Lesson 2: There is strength in collaboration
A big part of what we do is training, and all of our training is face to face. In the Caribbean, we very much want that personal touch. Having instructor-led training somehow makes us believe that is the only or perhaps the most effective way for learning to take place. Everywhere is closed, no large gatherings can happen, so we have had to put all our training online. What this has allowed us to do is collaborate with an educational content company; that way, we can offer our clients more content than we could have, had we decided to go it alone. We shy away from collaboration because, in lots of ways, it makes us vulnerable. However, the single most important lesson that I take with me into the future is that of collaboration. We simply cannot go it alone.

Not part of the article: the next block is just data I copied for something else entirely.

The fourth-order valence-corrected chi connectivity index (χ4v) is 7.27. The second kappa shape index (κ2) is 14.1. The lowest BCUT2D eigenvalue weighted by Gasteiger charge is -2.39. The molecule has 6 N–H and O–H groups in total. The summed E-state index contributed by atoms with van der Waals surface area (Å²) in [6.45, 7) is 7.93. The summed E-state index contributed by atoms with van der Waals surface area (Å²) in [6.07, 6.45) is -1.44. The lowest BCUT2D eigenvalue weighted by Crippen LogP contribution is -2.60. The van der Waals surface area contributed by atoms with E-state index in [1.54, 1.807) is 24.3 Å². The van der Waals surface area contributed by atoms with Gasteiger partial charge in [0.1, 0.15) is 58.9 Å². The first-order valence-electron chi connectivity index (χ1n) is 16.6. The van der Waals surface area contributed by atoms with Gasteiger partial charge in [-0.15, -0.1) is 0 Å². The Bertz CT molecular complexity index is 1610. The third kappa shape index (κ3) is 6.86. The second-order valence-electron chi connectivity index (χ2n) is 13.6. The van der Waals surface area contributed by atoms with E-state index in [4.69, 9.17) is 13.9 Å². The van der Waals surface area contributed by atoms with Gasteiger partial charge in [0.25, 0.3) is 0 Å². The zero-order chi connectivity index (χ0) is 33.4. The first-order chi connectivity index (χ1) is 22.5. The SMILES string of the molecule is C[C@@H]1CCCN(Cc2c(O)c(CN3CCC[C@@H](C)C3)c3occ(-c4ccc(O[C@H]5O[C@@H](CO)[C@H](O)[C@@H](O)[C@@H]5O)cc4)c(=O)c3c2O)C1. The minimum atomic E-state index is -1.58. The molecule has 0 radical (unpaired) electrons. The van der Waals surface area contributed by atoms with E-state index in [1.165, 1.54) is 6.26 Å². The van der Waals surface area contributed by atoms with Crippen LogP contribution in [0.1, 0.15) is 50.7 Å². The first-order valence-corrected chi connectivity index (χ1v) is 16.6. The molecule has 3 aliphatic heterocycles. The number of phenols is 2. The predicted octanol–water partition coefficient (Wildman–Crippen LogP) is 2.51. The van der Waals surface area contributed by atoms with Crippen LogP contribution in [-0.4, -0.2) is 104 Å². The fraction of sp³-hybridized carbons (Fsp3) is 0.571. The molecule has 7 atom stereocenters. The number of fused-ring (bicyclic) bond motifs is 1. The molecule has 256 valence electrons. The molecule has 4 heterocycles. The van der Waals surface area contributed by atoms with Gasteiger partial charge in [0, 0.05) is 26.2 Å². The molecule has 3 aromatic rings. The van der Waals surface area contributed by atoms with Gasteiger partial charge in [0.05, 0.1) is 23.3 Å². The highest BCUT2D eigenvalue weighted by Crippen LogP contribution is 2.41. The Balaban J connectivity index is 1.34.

Lesson 3: Be Agile
If it is one thing that this situation has taught us is that we cannot afford to remain static. We have to innovate and reinvent our businesses to stay relevant. The issue of food security because very apparent for us in the region when all borders were closed. This issue presented an excellent opportunity for many of us to become adaptive, creative, and to evolve. Nothing remains the same, and so your business model must be flexible enough to adapt to changing market conditions.
Lesson 4: In crisis cash is king